Orthodoxy Rules: OK

Cullen, Anderton, English and Bradford Would Make A Great Team

Listener18 December, 1999.

Keywords: Political Economy & History;

Right to the last day before the election, business commentators presented their own self-interest disguised as ideology disguised as analysis, in a vain attempt to affect political outcomes. They symbolised the end of an era: out of touch with the polity, out of touch with the economy, arguing a case that was known to have failed, as if it is impossible to learn from experience.

In fact the new government’s promised economics are mainline, reflecting a policy framework typical of those in the rich world. Even Alliance leader Jim Anderton, now in triumvirate with Helen Clark and Michael Cullen, is far more economically orthodox then he is demonised. (Some of his caucus colleagues are not.) Were a grand coalition of the main parties necessary, Cullen and Anderton with Bill English and Max Bradford would make a great economics team. There would be policy differences of course, but there is a commonality in their economic vision of a market economy with cautious interventions to make it work better. As in the case of the first Liberal government (elected in 1890), the First Labour government (1935), and the Third Labour government (1984), there will be considerable continuity of policy before and after, despite our liking to present each as a break from the past.

English is a Bolger man, on the centre right and enormously influenced by Catholic social teaching. His time as Minister of Health taught him that commercialisation solved little. He learned that if we want a better public health system, we are going to have to spend more on it. He faced up to the tension between higher public spending and lower taxes by trying to build into party policy the principle of a dollar extra for each. English’s youth – he is 38 – means he has still has much to learn and develop. One hopes he gets the chance.

Bradford, older at 57, has a reputation for extremism. He will not repudiate his commitment to the Employment Contracts Act, and some of his early ministerial pronouncements were pro-commercialist. But he came up with orthodox (and interventionist) responses to microeconomic failure in energy and the knowledge economy. He was a Treasury official from 1966 to 1978 (with a stint in Washington), which makes him one of “Henry Lang’s Babies.” Lang, Secretary of the Treasury at the time, was analytic, empirical, and pragmatic. After he retired, Treasury drifted into the excesses of Rogernomics. Bradford has returned to his roots.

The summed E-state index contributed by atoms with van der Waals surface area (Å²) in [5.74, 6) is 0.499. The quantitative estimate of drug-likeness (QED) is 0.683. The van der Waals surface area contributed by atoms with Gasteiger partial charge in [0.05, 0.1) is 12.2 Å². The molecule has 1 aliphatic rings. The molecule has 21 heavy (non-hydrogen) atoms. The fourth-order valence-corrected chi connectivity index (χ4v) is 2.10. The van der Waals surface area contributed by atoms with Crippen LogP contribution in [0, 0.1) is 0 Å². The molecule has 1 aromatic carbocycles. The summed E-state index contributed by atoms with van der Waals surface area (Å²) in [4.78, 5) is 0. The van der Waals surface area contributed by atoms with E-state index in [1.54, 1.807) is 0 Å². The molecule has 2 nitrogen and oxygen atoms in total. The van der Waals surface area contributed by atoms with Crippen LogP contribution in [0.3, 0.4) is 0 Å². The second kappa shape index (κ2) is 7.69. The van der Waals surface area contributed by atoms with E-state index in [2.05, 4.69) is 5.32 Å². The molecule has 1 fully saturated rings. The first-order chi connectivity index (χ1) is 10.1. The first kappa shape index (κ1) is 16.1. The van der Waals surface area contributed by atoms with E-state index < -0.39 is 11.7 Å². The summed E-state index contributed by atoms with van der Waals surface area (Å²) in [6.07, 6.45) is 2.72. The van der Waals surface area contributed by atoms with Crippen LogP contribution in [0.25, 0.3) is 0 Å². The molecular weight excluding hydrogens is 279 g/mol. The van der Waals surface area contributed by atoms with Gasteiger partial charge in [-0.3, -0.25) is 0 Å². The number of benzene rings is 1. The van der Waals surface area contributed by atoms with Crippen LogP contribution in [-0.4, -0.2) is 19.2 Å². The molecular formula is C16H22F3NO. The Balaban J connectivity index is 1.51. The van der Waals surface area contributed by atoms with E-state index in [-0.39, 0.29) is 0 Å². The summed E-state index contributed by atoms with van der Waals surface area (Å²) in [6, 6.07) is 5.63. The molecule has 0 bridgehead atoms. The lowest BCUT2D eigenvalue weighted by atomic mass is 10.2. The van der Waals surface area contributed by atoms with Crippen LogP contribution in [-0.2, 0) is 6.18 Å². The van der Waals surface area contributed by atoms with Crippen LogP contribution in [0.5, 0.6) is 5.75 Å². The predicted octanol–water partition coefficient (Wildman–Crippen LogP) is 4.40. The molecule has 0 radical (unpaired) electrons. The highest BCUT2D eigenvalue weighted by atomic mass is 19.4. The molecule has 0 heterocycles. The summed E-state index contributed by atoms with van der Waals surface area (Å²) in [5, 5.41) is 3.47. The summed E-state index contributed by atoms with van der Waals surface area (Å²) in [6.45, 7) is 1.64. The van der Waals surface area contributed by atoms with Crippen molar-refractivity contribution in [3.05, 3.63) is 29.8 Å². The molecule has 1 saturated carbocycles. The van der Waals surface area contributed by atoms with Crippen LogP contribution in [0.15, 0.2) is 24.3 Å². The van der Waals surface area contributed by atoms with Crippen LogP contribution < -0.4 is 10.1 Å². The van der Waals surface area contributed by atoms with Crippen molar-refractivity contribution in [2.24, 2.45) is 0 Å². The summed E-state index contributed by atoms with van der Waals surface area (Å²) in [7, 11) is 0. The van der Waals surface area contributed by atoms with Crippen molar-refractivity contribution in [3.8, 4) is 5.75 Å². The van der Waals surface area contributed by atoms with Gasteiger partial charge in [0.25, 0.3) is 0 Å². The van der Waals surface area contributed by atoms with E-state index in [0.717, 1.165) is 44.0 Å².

National’s English/Bradford vision of economic management got lost in the election. Jenny Shipley had been made prime minister to shift National to the right, from Jim Bolger’s seeking the middle ground. But the rightwards lurch left the centre open to Labour, and through most of 1999 the party’s economic policy, led by English and Bradford, crept back. National abandoned the strategy during the election, and went head on with Act, fighting for the heart of the right, leaving the centre deserted.

Meanwhile, the Labour-Alliance non-aggression pact worked brilliantly. Labour focused on the centre, while Alliance covered the left. Although he died almost a year earlier, Labour Party president Michael Hirshfeld contributed as much as anyone to the centre-left victory when he saw the absolute necessity of some agreement, despite the two parties’ stand-off when he took over.

Carrying over the pact into government will be much harder. Of course there will be personal tensions, but Cullen and Anderton ought to be able to work together. However, Anderton will be pulled towards more radical policies by his caucus, the bulk of whom lie to his economic left. To keep the relationship effective, Labour will have to make concessions (and there is a minority within the Labour caucus who will be happy to do so).

The big challenge will be to get equity considerations into policy in a consistent way. For fifteen years they have been ignored, with an almost exclusive policy focus on efficiency. I still see officials’ papers which are almost totally devoid of any notions of fairness. The new government will want a more thoughtful approach.

The underlying tensions within the new government are no different from those under the single party government, when the leadership was sensitive to democracy. Without that sensitivity – as occurred under Muldoon, the subsequent Labour governments, and the early Bolger government – there was a repression of dissent. That wont work in a multi-party government. The two caucuses will lead to a public debate, which at first may be bewildering to the public, especially if anti-democrats present this as failure, rather than as a part of the consultative process. In time the public may learn that economics is not the clean cut subject leading to pure policy which some commentators propose, especially when they want to present their self interest as the only alternative.

Hopefully, in the post-1999 political environment, the media will lift the bans they placed on some commentators in the early 1990s because they criticized the government’s policies. The result has been a lop-sided presentation of economic orthodoxy, with a widespread misunderstanding of both the economic debate and the incoming government’s policies.